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Last Updated: February 25, 2016
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· irakli
Avatar ika

Javascript-Friendly REST API with CORS

Cross-origin resource sharing restriction is a major pain in the neck for front-end Javascript code trying to interact with APIs on other domains.

As far as any blunt generalization goes, this is what is true:

If you are building a RESTful API, enable the most permissive CORS policy to be nice to front-end Javascript code.

This is much better than spending time on implementing JSONP given that CORS is now supported by all major browsers.

The headers you would want to set in your response:

Access-Control-Allow-Origin: *
Access-Control-Allow-Methods: GET,OPTIONS,HEAD,PUT,POST,DELETE,PATCH
Access-Control-Allow-Headers: origin, x-http-method-override, accept, content-type, authorization, x-pingother, if-match, if-modified-since, if-none-match, if-unmodified-since, x-requested-with
Access-Control-Expose-Headers: tag, link, X-RateLimit-Limit, X-RateLimit-Remaining, X-RateLimit-Reset, X-OAuth-Scopes, X-Accepted-OAuth-Scopes

This is how you write corresponding Connect.js middleware for Node.js:

var allowCrossDomain = function(req, res, next) {
    res.header('Access-Control-Allow-Origin', '*');
    res.header('Access-Control-Allow-Methods', 'GET,OPTIONS,HEAD,PUT,POST,DELETE,PATCH');
    res.header('Access-Control-Allow-Headers', 'origin, x-http-method-override, accept, content-type, authorization, x-pingother, if-match, if-modified-since, if-none-match, if-unmodified-since, x-requested-with');
     res.header('Access-Control-Expose-Headers', 'tag, link, X-RateLimit-Limit, X-RateLimit-Remaining, X-RateLimit-Reset, X-OAuth-Scopes, X-Accepted-OAuth-Scopes');
    next();
};

module.exports = function allowCORS() {

  return allowCrossDomain;

};

For PHP/Zaphpa: https://github.com/zaphpa/zaphpa/blob/master/plugins/ZaphpaCORS.class.php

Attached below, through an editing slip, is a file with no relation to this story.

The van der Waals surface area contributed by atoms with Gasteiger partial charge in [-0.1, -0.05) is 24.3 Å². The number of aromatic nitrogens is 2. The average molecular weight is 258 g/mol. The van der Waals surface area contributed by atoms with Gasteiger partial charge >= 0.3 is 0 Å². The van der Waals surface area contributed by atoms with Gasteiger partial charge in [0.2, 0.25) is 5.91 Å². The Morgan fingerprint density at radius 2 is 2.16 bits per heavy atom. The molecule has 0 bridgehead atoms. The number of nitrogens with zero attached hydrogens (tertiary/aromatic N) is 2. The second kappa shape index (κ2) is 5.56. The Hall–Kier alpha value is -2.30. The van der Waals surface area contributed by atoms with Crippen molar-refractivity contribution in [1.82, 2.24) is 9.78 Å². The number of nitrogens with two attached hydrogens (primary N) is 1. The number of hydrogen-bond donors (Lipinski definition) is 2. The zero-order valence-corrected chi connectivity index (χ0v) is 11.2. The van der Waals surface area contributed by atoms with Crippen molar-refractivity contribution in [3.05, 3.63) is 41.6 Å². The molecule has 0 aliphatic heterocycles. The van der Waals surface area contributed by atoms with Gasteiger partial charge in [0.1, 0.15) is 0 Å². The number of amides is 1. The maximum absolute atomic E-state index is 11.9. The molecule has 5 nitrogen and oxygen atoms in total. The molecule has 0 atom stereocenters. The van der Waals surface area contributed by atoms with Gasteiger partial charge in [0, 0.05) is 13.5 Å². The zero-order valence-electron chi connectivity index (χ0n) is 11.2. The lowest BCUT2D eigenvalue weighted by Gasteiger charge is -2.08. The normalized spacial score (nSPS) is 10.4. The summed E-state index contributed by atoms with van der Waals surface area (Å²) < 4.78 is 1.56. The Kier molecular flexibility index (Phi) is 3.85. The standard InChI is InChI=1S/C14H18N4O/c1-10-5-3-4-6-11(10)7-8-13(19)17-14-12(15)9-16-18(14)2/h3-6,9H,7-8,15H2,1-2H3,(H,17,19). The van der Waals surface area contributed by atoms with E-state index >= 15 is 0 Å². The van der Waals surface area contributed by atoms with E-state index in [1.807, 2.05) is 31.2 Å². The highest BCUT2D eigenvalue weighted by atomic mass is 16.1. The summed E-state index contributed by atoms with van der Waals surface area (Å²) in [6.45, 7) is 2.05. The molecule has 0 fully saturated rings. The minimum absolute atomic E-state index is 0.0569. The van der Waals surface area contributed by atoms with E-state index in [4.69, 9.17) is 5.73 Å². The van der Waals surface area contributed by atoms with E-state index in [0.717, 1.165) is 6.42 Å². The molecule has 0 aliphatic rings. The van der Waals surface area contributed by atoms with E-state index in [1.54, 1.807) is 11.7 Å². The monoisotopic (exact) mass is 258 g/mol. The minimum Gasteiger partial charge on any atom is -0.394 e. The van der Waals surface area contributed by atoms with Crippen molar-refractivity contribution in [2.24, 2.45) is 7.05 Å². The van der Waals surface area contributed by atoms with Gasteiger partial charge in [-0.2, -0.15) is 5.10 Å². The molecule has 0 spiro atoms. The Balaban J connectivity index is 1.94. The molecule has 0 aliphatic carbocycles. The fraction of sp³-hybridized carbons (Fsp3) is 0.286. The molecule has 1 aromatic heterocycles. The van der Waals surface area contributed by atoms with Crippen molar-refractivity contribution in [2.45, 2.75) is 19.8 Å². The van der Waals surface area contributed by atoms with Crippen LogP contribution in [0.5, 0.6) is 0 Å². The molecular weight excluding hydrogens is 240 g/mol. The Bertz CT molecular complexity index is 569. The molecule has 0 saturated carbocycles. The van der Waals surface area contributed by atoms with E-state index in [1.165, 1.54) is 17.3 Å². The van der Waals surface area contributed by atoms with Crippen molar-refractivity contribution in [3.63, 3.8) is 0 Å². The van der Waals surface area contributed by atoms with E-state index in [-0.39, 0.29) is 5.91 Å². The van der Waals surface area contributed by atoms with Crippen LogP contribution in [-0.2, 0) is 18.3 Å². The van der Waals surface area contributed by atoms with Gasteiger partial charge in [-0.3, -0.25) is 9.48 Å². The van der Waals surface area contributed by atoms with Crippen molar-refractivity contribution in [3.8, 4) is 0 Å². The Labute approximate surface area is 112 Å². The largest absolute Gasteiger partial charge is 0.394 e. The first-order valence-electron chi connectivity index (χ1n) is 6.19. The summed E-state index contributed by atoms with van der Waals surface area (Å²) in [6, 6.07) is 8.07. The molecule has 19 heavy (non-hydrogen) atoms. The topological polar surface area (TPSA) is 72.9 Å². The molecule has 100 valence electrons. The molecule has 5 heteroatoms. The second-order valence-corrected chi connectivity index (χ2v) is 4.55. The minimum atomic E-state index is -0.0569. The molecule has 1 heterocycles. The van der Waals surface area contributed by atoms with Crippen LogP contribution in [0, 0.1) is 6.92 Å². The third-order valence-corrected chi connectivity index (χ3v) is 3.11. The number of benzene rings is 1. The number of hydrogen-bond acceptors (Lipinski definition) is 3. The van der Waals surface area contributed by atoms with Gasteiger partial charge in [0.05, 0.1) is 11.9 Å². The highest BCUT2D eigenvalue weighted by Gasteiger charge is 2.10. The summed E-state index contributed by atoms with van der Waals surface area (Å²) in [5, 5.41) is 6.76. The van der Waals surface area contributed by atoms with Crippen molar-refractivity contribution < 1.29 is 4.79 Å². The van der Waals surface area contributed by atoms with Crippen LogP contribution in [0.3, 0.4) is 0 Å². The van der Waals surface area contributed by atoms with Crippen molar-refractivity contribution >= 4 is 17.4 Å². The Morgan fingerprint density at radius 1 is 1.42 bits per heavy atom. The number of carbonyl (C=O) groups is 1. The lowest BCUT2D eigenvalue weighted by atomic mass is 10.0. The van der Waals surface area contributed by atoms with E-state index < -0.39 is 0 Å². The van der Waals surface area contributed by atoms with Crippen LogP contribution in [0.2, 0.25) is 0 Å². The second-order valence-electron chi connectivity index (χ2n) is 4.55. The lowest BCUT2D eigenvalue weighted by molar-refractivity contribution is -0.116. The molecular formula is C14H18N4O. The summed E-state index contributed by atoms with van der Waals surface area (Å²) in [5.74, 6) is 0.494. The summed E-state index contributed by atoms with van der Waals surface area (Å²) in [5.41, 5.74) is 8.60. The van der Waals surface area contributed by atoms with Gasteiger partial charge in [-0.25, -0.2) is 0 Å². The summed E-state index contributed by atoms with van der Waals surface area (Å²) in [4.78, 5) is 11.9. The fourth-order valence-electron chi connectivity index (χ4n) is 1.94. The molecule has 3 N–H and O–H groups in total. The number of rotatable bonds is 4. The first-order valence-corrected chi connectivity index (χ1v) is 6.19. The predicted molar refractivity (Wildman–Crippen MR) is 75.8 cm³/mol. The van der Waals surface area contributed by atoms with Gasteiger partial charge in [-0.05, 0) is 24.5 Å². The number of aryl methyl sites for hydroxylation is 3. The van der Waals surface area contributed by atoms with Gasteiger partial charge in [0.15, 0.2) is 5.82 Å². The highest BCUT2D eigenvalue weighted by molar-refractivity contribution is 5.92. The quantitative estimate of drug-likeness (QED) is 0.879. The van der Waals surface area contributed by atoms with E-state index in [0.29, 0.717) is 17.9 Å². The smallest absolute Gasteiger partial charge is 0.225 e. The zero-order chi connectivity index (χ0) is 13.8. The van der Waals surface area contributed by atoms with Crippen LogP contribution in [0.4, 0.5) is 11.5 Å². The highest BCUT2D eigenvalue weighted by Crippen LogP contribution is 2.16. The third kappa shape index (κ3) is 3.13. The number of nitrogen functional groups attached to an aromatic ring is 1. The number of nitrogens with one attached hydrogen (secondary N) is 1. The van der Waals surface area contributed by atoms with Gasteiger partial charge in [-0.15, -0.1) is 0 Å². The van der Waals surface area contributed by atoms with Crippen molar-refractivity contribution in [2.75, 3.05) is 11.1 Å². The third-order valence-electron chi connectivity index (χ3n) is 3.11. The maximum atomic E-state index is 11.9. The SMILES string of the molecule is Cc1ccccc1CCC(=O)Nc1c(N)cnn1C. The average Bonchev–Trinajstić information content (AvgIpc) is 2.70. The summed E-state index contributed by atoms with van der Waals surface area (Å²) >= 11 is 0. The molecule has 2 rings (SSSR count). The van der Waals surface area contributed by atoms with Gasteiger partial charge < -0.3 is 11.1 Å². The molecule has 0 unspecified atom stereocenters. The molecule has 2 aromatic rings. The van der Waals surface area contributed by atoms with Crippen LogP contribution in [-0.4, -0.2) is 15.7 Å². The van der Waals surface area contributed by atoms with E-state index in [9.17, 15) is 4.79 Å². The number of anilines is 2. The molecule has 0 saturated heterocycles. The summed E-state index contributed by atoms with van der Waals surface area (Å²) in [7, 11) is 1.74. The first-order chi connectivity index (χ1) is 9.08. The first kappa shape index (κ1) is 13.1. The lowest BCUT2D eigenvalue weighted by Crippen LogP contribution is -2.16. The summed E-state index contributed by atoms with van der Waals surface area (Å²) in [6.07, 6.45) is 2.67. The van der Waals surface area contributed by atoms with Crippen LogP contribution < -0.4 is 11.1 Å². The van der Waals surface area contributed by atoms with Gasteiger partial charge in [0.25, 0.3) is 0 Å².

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10071
Img 0018

Great post! Theres some additional headers you can set, like "Access-Control-Allow-Credentials: true", which will allow different-origin servers to read cookies in the request. They're all listed @ https://developer.mozilla.org/en-US/docs/HTTP/Access_control_CORS?redirectlocale=en-US&redirectslug=HTTP_access_control#The_HTTP_response_headers

over 1 year ago ·
10098
Psb  1

good

over 1 year ago ·
10129
519fb76548875.preview 620

Nice. The only thing I don't know about is x-pingother, I'll have to check that out.

over 1 year ago ·
10147
Be9f8a7e49b430ac89efe1bc8aa1026d

X-Requested-With is also worth adding for interoperability with some client side JavaScript frameworks out there, not least jQuery and MooTools.

over 1 year ago ·
10160

What about IE 7 compatibility? http://caniuse.com/#search=cors

over 1 year ago ·
10161
Avatar ika

@jmav, I would push back very hard on supporting archaic browsers like IE7 in 2013, but if you simply have to and it's not in your control then you will probably have to fall back to XDM for IE7: https://github.com/oyvindkinsey/easyXDM

over 1 year ago ·
10173
4b71cdf53bc76edd1a2ab66c446954b5

This is a handy snippet, but it might be worth noting what such a "most permissive" policy means since it's not always desirable.